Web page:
Max Baumstein is a reputable businessman, a rich self-made man with a conscience - he founded a highly visible and active international organization fighting against violations of human ... See full summary »
Max Baumstein is a reputable businessman, a rich self-made man with a conscience - he founded a highly visible and active international organization fighting against violations of human rights. Why would he commit an act that apparently negates the principles he has striven for so long to uphold? Eventually, he reveals a secret about himself that he kept hidden from his younger wife Lina, and that in a roundabout way concerns her as well. It is the conclusion of a struggle that started many decades earlier, when Elsa Wiener, a German singer exiled in Paris, without money or relations, a refugee among many others, faced two daunting problems: surviving in a foreign city, and saving her husband Michel from the clutches of the Nazis. Written by
Eduardo Casais <firstname.lastname@example.org>
The emotion has passed away ... a bit (cinémathèque)
This is one movie I saw when i was a kid: maybe with parents, maybe with school, i can't say now. The only thing I remember before this projection is that's a sad story between Romy and a kid in the Nazi time. surprised to be back in the Paris of the 80s as the start of the movie as it remains a golden period for me. In France, everyone, everything seems filled with a sense of new age, new spirit, new ideas that technology today fails to bring. For those like me who interests in human rights, you can see that maybe the world has gone in a good direction as all the abuses Piccolli addresses in his speech are now closed: Ireland, Apartheid, South America, USSR.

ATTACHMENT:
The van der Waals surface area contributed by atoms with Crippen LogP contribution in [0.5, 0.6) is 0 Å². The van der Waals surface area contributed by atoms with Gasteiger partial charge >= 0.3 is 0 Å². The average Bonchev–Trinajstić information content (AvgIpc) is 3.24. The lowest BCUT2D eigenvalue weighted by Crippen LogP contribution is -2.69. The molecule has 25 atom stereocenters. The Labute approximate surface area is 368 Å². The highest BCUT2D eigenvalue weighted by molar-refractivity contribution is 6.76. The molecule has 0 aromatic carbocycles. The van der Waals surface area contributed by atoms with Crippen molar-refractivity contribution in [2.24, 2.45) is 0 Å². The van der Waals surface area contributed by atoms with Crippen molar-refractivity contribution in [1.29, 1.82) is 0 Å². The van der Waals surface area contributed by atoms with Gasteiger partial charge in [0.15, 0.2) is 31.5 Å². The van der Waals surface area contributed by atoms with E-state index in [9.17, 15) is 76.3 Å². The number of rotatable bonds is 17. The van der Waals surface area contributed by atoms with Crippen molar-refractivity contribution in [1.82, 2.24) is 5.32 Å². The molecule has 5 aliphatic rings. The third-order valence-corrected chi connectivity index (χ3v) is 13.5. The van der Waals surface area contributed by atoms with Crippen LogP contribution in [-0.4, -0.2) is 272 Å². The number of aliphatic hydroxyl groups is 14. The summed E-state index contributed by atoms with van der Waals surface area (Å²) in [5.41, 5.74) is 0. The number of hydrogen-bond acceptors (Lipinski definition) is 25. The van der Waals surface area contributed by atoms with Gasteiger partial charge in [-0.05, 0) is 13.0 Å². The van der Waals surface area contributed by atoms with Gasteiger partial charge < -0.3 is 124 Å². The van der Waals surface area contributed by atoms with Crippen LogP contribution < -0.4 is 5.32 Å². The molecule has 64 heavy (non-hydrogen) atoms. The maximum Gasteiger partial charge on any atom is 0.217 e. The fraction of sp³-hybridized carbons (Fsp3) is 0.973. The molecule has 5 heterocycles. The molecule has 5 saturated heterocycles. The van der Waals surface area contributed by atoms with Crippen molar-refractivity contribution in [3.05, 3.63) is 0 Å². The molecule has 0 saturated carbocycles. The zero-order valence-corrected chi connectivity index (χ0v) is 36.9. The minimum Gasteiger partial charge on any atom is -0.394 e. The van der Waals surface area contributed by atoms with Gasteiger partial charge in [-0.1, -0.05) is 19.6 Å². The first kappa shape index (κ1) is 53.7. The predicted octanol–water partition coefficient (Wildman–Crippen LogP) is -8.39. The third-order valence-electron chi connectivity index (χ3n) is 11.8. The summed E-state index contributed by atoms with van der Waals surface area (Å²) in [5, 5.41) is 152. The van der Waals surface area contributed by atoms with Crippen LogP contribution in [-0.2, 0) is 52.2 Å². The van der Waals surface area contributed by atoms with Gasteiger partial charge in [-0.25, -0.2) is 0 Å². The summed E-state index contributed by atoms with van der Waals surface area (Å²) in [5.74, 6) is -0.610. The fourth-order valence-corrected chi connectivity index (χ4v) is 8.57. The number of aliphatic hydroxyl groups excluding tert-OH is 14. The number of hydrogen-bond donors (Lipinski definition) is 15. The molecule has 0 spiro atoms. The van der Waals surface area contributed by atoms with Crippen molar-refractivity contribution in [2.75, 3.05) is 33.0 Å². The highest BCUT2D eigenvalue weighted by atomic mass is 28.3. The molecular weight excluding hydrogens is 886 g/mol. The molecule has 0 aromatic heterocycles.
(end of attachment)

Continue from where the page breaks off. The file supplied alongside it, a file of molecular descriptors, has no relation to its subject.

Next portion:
Then, the movie goes indeed back to time and it's a bit "Schindler's list" and "Music Box" before them. Usually now, when a single mother is left with her kid, i get anxious for the family but here it wasn't really my feeling: the kid is too much in Oedipus complex and Romy is too much into her husband. Nothing really happens between them. Piccoli is as serious and rock as usual and it's a bit strange that he begins as the youngest character and ends like the oldest (as the make-up are not really good).
In my opinion, all the emotion of the movie comes from Gerard Klein, who plays the typical easy-going French: at first, he can't believe the Nazi system and finally comes to discover it. The final twist is accurate as vengeance can be a never-ending drama and it offers the opportunity to Jean Reno to claim he has played with Romy!
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